WASHINGTON -- Joining the military -- a traditional way of improving social and economic standing -- is being closed off, particularly for blacks.
Last year, a smaller percentage of Army recruits were black than at any time in at least a decade, as the total number of all recruits continues to shrink dramatically.
Increasingly tough recruitment standards are making it difficult formany blacks with low entrance exam scores and poor school records to join, military specialists say.
"Almost three-quarters of young blacks who might want to join the Army can't," said Charles Moskos of Northwestern University, who studies military affairs.
Between 1990 and 1991, the percentage of enlisted Army recruits who were black dropped from 25.2 percent to 20.3 percent. The trend was similar throughout the Defense Department, where black recruits in all services dropped from 21 percent to 17 percent.
"They may be physically fit, gung-ho, but they can't make the scores," said Sgt. 1st Class Robert Armiger, commander of a recruitingstation in Columbus, Ga.
Milton Morris, vice president for research at the Joint Center for -- Political and Economic Studies, a black think tank in Washington, agreed.
"I think it's part of the reality that blacks generally leave school with weaker education backgrounds than their white counterparts do. Until we can equalize the quality of schools, that disparity will be an issue," Mr. Morris said.
In 1990, for example, 17 percent of Army recruits who scored in the top one-half of military entrance tests were black. But nearly half of the new recruits who scored in the lowest range were
A decade ago, low scores wouldn't have mattered. More than half of Army recruits in 1980 scored at the lowest level.
But this year, the Army will accept, at most, only 2 percent of
new recruits with the lowest scores. Through the first quarter of the fiscal year, it had accepted none.
For old soldiers who remember when the chief requirement to become an infantry soldier was a pulse, this is cultural shock.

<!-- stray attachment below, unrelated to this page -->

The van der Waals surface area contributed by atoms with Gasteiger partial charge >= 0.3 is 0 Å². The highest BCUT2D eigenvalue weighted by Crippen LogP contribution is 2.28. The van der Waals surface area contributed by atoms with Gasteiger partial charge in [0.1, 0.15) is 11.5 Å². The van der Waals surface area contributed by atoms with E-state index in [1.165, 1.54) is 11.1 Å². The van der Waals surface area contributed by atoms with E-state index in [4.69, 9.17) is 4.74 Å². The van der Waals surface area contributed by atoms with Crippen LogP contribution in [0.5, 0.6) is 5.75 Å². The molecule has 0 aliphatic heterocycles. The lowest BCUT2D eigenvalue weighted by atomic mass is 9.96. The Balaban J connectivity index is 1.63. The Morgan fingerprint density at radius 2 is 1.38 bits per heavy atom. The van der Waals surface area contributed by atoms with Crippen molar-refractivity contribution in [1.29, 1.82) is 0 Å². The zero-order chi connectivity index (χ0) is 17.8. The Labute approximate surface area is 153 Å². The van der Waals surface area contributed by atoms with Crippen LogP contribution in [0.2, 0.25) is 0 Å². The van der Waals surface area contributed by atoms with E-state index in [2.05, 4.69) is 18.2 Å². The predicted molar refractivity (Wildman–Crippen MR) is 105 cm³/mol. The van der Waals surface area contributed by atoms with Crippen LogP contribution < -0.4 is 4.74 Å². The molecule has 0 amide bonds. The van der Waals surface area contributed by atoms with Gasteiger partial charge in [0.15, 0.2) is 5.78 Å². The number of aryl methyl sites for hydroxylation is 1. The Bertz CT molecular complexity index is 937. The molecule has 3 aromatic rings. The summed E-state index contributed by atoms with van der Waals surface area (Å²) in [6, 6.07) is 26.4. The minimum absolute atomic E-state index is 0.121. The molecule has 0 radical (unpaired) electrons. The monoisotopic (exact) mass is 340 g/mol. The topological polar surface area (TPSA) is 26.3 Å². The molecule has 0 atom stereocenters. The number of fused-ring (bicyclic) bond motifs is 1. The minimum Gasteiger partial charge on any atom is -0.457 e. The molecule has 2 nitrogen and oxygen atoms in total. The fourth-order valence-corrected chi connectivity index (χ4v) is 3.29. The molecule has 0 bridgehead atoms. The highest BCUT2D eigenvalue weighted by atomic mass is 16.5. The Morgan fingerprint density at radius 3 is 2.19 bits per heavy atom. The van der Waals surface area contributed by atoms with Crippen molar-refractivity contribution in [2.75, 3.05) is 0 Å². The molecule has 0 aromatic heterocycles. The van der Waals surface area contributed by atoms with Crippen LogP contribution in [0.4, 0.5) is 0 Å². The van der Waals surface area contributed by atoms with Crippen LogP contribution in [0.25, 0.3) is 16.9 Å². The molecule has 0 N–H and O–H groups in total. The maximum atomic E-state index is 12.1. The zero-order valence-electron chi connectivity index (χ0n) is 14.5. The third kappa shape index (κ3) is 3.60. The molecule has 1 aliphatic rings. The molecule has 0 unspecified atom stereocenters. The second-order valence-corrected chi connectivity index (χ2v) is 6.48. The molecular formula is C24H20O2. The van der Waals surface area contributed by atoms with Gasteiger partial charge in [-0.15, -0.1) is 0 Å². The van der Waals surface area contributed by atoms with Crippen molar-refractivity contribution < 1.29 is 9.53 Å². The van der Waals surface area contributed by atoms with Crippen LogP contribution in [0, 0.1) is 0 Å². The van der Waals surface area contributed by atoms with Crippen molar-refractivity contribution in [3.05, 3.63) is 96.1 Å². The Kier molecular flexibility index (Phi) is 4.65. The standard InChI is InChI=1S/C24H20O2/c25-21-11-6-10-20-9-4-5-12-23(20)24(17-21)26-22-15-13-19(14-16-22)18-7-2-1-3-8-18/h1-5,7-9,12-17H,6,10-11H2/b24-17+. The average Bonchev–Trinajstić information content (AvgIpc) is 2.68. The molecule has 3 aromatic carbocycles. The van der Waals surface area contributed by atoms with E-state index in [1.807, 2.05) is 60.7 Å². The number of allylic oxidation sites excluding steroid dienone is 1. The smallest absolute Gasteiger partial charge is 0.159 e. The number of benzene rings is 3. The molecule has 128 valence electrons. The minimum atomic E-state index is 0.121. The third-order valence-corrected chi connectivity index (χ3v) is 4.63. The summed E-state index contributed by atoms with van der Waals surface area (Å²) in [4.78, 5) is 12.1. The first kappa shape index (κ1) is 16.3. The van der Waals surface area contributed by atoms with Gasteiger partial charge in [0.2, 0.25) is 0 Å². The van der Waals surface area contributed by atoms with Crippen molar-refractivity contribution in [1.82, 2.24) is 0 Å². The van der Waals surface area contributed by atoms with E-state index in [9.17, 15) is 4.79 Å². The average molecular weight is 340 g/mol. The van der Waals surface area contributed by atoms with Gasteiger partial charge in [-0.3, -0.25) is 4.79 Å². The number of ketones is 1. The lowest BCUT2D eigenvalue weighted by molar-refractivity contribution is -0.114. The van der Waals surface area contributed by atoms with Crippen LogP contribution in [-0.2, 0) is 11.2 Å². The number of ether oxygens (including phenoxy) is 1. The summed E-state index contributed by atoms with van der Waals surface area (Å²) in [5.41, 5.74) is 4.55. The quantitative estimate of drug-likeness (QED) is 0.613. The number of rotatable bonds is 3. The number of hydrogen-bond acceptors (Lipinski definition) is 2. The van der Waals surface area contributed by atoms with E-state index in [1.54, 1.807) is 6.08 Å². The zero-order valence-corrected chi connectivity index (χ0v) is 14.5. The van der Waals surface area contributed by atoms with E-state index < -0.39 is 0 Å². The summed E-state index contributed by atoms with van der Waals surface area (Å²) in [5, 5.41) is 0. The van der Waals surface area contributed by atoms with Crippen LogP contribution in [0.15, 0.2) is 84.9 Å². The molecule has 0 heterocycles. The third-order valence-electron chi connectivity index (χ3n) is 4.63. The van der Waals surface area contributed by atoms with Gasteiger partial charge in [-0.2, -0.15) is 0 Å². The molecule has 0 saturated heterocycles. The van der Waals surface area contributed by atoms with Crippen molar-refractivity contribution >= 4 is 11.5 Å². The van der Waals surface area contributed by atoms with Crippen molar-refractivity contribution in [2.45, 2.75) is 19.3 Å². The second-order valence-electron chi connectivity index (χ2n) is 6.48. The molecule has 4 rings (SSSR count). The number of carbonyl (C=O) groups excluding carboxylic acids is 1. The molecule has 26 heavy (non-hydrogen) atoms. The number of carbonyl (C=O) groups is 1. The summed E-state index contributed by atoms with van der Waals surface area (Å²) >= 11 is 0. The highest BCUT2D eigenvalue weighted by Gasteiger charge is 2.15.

Sergeant Armiger, 37, said his two brothers dropped out of high school and joined the Army during the Vietnam War and "were welcomed with open arms."
Now, he said, he is turning away 15 to 20 young people, of all races, every month because they lack a high school diploma or score too low.
The Army isn't even taking people with a GED, or General Equivalency Diploma, even though the Army developed the GED for WorldWar II soldiers short of a formal diploma.
"Forty years later, we don't even accept the thing that we made. Strange," he said.
Usually, math is the problem, Sergeant Armiger said. Consumer math courses that stress practical skills like checkbook balancing "just don't cut the mustard," he said.
"We always push them to take algebra, geometry, the hard courses," he said, sounding more like a college adviser than a sergeant.
The tougher standards may mean a better-educated military, but others worry about the social costs.
"I'm unhappy . . . that we are also not bringing in the same number of young men and women, especially minority young men and women," Gen. Colin L. Powell, chairman of the Joint Chiefs of Staff, told the House Armed Services Committee yesterday.
"It's not just a matter of giving those jobs now to the civilian economy to pick up. We're losing a little something in that exposure to military service that I think has been very, very
valuable to the nation over time."
Mr. Moskos, who advocates a civilian volunteer corps as a replacement, calls the declining number of blacks "just plain devastating."
"There's just no 'up' side to it," he said. "Just that many more blacks will not have honorable jobs."
"It's the only place in the world where blacks routinely boss whites around," Mr. Moskos said.